Alliteration, Assonance, and RhymeReference > Literature > Poetry > The Bard
If you think of a poem as being like a piece of music, the meter is like the bass and the percussion, that give the music its sense of rhythmic stability. But a musical composition needs more than a percussion section, and a poem needs more than meter. It needs some coloration of sound. Alliteration and rhyme can help out with that.
Alliteration is a repetition of initial sounds in words. Depending on the sound repeated, this can result in some very different tonal results. For example, if you're repeating an "s" sound, you may end up with a poem that sounds eerie, mysterious and sibilant. If, on the other hand, you're repeating a more abrupt sound like a hard "g" or a "k" sound, the result could possibly sound more comic. Below you can find an example of each:
- Snow streaks swiftly across the still, silent sky.
- Gregory gives goofy gifts while guzzling from goblets
Alliteration is a powerful tool to add some interest to your poem, but beware - overusing it can ruin your poem (unless you're trying to be comical; there doesn't seem to be an upper limit in that case!). So don't just write your alliteration -- read it out loud and really listen to it, to make sure you're not over doing it. My rule of thumb is, if I'm consciously aware of it, it's probably too much.
Here's a poem I wrote which relies on alliteration. The poem is also published at Fifteen Minutes of Fiction. Can you find the alliterative words?
She softly stroked his rugged brow,
Then blushed a vibrant crimson hue
Before she fled into the west.
Rhyme is a very popular way of adding coloration to your words. In fact, it's so popular that many people think poetry must rhyme. Rhyme is the repetition of ending sounds, instead of sounds at the beginning or the middle.
- blue, flu, anew, clue
- yellow, fellow, bellow
- fable, table, sable
Most often rhyming words are used at the ends of lines:
And always he wanted to bellow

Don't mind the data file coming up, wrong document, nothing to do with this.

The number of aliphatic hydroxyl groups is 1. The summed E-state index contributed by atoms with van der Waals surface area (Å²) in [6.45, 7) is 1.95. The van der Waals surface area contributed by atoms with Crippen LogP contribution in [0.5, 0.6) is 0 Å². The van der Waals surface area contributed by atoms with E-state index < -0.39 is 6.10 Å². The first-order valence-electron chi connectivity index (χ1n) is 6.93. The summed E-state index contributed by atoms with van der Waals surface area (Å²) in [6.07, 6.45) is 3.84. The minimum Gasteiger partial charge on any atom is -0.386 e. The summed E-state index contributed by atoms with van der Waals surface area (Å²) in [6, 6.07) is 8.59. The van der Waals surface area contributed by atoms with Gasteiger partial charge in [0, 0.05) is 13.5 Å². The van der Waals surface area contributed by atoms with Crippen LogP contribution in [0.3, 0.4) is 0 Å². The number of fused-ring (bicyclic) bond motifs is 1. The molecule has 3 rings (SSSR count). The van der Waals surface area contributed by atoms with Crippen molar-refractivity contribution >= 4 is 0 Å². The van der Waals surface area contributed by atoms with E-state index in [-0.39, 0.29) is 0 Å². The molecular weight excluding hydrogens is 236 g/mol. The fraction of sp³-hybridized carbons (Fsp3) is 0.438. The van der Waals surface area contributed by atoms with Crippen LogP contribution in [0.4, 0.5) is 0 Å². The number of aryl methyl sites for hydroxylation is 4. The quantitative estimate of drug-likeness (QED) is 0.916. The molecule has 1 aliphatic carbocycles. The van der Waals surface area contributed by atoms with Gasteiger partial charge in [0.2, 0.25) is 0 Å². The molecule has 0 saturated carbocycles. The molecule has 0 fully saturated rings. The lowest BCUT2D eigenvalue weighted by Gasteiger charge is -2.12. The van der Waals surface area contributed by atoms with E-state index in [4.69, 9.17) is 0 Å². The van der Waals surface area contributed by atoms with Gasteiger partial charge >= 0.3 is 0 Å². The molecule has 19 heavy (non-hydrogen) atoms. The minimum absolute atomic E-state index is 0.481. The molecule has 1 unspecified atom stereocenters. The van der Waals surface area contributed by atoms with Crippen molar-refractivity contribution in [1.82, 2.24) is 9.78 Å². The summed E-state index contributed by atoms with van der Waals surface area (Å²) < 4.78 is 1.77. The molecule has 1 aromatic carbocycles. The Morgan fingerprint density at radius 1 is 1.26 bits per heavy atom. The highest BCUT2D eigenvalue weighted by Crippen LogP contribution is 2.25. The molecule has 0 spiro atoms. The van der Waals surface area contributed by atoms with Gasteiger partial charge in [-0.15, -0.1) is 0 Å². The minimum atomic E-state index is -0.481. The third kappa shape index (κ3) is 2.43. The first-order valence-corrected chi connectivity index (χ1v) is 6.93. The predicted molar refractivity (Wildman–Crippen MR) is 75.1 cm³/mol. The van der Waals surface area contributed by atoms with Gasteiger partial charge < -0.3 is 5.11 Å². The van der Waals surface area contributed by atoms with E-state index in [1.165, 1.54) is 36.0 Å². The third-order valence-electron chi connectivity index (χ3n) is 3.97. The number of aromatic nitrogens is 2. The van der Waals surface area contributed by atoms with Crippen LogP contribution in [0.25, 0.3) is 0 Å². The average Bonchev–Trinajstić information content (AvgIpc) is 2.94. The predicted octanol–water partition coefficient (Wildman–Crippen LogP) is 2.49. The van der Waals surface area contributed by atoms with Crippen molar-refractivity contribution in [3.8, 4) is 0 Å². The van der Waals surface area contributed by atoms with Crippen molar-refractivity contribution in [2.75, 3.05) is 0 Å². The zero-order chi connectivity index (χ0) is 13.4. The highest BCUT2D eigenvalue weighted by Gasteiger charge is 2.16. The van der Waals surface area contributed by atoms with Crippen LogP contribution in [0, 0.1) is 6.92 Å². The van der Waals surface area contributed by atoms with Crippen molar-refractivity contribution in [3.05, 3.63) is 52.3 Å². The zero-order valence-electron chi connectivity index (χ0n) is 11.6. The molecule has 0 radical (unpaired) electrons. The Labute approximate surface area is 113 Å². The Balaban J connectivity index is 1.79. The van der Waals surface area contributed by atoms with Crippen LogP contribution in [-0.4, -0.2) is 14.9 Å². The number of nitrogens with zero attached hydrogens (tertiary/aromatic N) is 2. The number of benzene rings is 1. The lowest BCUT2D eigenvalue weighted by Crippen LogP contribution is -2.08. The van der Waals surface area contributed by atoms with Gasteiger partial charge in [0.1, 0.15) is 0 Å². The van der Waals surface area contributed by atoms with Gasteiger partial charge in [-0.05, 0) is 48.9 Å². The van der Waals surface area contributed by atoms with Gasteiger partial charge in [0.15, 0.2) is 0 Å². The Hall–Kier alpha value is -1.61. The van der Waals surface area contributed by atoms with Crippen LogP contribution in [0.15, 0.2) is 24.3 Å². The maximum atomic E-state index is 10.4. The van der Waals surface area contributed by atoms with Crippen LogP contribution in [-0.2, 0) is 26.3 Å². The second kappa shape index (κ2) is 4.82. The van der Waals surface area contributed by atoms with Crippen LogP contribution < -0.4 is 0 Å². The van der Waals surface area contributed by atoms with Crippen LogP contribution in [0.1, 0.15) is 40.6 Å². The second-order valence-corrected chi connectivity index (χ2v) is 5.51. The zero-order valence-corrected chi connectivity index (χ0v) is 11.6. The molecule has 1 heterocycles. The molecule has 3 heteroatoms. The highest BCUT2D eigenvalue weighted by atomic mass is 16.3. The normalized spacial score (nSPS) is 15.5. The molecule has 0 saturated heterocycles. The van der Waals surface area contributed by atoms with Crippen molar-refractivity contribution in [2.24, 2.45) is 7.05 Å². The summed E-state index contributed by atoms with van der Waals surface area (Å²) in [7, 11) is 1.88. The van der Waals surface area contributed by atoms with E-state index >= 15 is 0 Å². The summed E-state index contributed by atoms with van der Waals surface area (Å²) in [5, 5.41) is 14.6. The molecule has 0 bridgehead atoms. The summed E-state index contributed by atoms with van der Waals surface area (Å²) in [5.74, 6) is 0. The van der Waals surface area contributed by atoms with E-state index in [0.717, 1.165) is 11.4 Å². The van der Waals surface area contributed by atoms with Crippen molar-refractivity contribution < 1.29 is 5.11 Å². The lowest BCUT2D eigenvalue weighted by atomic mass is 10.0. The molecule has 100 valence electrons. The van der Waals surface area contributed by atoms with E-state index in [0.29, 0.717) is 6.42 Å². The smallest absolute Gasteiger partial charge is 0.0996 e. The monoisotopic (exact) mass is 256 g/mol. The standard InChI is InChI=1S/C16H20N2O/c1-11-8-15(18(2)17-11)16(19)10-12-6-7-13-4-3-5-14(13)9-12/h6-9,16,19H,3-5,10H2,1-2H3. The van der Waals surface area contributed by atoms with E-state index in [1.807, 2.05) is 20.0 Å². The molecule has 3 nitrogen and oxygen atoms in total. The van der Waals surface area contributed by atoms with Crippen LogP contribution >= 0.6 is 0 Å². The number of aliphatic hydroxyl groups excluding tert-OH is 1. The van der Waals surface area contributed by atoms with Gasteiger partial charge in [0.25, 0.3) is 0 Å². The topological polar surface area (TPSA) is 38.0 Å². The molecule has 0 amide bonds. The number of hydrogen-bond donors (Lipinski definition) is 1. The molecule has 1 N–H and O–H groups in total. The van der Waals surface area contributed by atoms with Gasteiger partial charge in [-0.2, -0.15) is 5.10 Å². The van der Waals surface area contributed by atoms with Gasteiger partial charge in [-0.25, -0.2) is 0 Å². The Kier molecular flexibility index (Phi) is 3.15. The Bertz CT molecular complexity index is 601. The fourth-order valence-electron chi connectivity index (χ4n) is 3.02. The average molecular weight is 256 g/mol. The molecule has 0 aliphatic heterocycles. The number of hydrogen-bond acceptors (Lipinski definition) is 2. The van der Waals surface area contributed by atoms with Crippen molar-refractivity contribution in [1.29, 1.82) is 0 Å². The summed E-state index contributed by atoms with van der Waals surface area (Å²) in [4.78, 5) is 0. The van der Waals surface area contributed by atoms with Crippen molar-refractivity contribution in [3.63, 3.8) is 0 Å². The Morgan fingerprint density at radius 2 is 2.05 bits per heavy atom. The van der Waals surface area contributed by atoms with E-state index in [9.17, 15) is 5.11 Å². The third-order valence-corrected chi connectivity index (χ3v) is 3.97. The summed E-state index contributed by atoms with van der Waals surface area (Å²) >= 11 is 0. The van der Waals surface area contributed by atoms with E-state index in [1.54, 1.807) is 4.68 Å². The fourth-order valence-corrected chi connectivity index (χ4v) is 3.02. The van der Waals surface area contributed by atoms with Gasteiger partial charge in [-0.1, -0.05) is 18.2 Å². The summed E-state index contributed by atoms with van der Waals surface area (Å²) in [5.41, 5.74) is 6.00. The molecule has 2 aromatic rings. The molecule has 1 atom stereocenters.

Remember that I said overusing alliteration can ruin the feel of your poem? Well, the same is doubly true of rhyme. I'd rather listen to a poem with no rhymes than a poem that has rhymes that slap you in the face. So read your poem aloud, and really listen to how your rhymes sound!
Slant rhymes are more subtle than normal rhymes; a slant rhyme is a pair of words that almost rhyme but don't quite. I remember, as a kid, singing a hymn in church that had some slant rhymes:
Let angels prostrate fall, Let angels prostrate fall;
Bring forth the royal diadem,
And crown Him, crown Him, Crown Him, crown Him,
And crown Him, Lord of all.
If you study the other verses of the hymn, you'll realize that the words at the end of the first and third lines rhyme. But "name" and "diadem" do not rhyme. Instead, they are "almost" rhymes. And they work very nicely. If done well, a slant rhyme is subtle -- if not done well, it can stand out like a sore thumb!
Assonance is repeated vowel sounds within words. Beware: this is not the same as repeated vowels; remember that a vowel which has one sound in one word may have a different sound in a different word.
Assonance is usually more subtle than either alliteration or rhyme; because it comes in the middle of the word instead of the beginning or the end, its a little more hidden.
- Certain purple fabrics make great curtains.
- A little bit of fidgeting makes silly kids snicker.
In the first sentence, the "ur" sound of "certain," "purple," and "curtain" is repeated. In the second, the short "i" sound is repeated.